You can find your copy of La Purísima Concepción for sale in La Tiendita, the gift shop at El Presidio SHP, or through our online shop via this link.
This week we installed The Art of Preservation: The Oak Group Remembers Ray Strong at Casa de la Guerra for a 2-month run. The project reflects the fruit of many meaningful community collaborations, and we can’t wait for everyone to see the results. The Santa Barbara Trust for Historic Preservation is one of 10 host institutions throughout the county celebrating pioneering landscape artist Ray Strong with special exhibitions during the month of June. For a list of all the exhibitions, click here.
Sullivan Goss Gallery coordinated the Summer 2015 Ray Strong exhibition project as part of a larger project to honor Strong’s legacy, which will include a beautiful full-color book, and an online database of Strong’s work. For more information on the Ray Strong project, click here.
SBTHP is proud to partner with the Oak Group for our contribution to the Summer 2015 Ray Strong exhibition series. Strong, who inspired plein air landscape painters throughout California and Oregon, was co-founder of this local painters collective, which focuses on the power of art to help preserve and celebrate open space. For the exhibit, Oak Group members loaned Ray Strong paintings from their private collections, and also paintings of their own that evoke a strong connection to Strong, their colleague, mentor and friend. The Oak Group’s preservation theme dovetails beautifully with SBTHP’s preservation mission.
Intern Lauren Trujillo sets a label. Photo by Anne Petersen.
Artifacts and Exhibits Committee member Kathi Brewster makes sure we set the painting at the correct height. Photo by Anne Petersen.
To produce and install the exhibit we also rely on the help of volunteers and friends of SBTHP. Special thanks go to co-curator Bill Dewey, a member of the Oak Group and SBTHP’s Artifacts and Exhibits (A&E) Committee for his help coordinating the project. Intern Lauren Trujillo corresponded with artists and made and installed the labels for the show. A&E Committee member Kathi Brewster helped hang all the artwork. We are also grateful for our partnership with the Oak Group and honored to display the treasured paintings by and memories of Ray Strong that members shared for the exhibit. Special thanks also go to Chris Chapman for sharing her Cloud Dance as the featured painting for the show (seen in the header of this post).
Artifacts and Exhibits Committee member and Photographer Bill Dewey documents pieces in the show. Photo by Anne Petersen.
Lauren Trujillo stands before her favorite Ray Strong piece in the show, Ice Field’s Flame, loaned by Arturo Tello. Photo by Anne Petersen.
We hope to see everyone at the free public opening for the exhibit on June 11 from 5:00 PM – 7:00 PM at Casa de la Guerra. We will also be open for free during the July 2 First Thursday program from 5:00 PM – 8:00 PM. And, of course you can always visit Casa de la Guerra during regular hours from 12:00 – 4:00 PM Friday through Sunday.
Anne Petersen is the Associate Director for Historical Resources at the Santa Barbara Trust for Historic Preservation
On April 25, 2015 the Santa Barbara Trust for Historic Preservation celebrated the 233rd Anniversary of the founding of Santa Barbara at El Presidio de Santa Bárbara State Historic Park. The community enjoyed a service in the Chapel, a wonderful ceremony, including a reenactment of the founding of the Presidio with the Soldados de Cuera, dancing by Las Fiesteras, birthday cake courtesy of Reina del Mar Parlor No. 126, Native Daughters of the Golden West, the debut of this year’s Saint Barbara, living history demonstrations, and a gathering of Presidio descendants! Enjoy the wonderful photos by Myriah Nina Photography, Margaret Celaya Mira, Debra Prescot Waterfall, and Michael Imwalle on our Flickr page, here.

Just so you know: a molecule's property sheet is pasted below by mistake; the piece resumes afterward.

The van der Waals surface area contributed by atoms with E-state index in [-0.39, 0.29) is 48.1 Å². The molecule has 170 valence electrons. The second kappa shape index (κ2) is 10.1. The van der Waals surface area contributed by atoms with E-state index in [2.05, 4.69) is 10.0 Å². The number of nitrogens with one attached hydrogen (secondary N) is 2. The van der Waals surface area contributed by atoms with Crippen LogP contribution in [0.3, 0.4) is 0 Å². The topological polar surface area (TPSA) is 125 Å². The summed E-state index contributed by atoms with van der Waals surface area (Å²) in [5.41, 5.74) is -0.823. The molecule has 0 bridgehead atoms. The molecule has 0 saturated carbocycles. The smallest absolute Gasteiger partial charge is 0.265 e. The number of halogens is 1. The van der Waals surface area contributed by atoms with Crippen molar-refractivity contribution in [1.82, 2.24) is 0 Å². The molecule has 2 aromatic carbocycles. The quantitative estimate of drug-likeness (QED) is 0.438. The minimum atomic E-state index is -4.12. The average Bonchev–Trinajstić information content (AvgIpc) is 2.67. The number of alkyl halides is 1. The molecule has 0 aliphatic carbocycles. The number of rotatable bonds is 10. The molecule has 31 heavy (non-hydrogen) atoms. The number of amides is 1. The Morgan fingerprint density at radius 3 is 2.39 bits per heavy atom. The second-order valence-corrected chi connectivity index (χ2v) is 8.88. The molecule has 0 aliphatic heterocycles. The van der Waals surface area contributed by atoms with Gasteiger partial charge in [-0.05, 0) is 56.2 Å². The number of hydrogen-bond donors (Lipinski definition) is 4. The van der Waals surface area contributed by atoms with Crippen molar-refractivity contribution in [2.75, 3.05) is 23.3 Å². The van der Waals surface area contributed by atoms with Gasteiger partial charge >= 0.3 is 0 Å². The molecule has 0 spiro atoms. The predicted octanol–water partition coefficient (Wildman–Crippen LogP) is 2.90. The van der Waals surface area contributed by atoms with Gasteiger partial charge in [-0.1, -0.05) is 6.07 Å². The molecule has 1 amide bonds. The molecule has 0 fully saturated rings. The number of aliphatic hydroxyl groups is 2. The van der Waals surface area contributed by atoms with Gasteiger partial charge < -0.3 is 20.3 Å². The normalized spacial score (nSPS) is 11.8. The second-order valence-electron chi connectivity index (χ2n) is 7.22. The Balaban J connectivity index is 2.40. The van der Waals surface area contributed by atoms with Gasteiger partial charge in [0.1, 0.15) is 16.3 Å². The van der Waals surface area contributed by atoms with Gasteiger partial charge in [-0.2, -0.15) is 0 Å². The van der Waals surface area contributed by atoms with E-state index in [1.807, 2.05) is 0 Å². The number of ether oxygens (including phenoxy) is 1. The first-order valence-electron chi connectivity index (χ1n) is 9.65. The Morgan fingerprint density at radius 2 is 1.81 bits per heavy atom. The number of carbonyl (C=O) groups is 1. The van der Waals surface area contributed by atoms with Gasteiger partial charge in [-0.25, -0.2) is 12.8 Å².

Artist and Higman Intern Madison Lowrey designed SBTHP’s entry in conjunction with Education Director Melissa Chatfield. This week Lowrey and fellow Higman Intern Dana Hughes worked on a test run before the big day on Saturday.
We hope you will come out to support our team and all the great entries at I Madonnari this year. Admission is free, and the festival runs from 10am – 6pm on May 23, 24 and 25.
Park Commissioners inside El Cuartel at El Presidio SHP. Photo by Mike Imwalle.
Channel Coast District Superintendant Rich Rozzelle addresses the Commission during dinner. Photo by Mike Imwalle
The following day Park Commissioners met just south in Carpinteria where they heard several presentations about partnerships and local parks projects, and discussed issues of importance to the future of parks with members of the community.
The California State Parks and Recreation Commission is made up of nine appointees, who help establish policies for the guidance of the parks system, and report and make recommendations to the governor, via the director of State Parks, on the status of the parks.
SBTHP is proud to have been a part of the busy agenda of the Parks Commission’s recent visit.
…when local artist Charles G. Burggraf captures the guests at our upcoming Candlelight Dinner in the Historic Presidio Chapel on Friday April 24, 2015. If you are attending this spectacular evening, then you will be painted into the scene while enjoying a gourmet, period-themed meal and live entertainment. Interested in joining in? Click through to the link above for more information. This truly unique work of art will be auctioned off at the end of that memorable evening.
We also look forward to seeing everyone at the Founding Day Festival from noon-4:00 PM on Saturday April 25. This free, community event includes a reenactment of the founding of the Santa Barbara Presidio, interactive demonstrations for children and families, plenty of food, and performances throughout the afternoon on two stages. Join us again that evening for Rancho Roundup from 4:00 – 10:00 PM, with a concert by headliners Double Wide Kings and food from Georgia’s Smokehouse.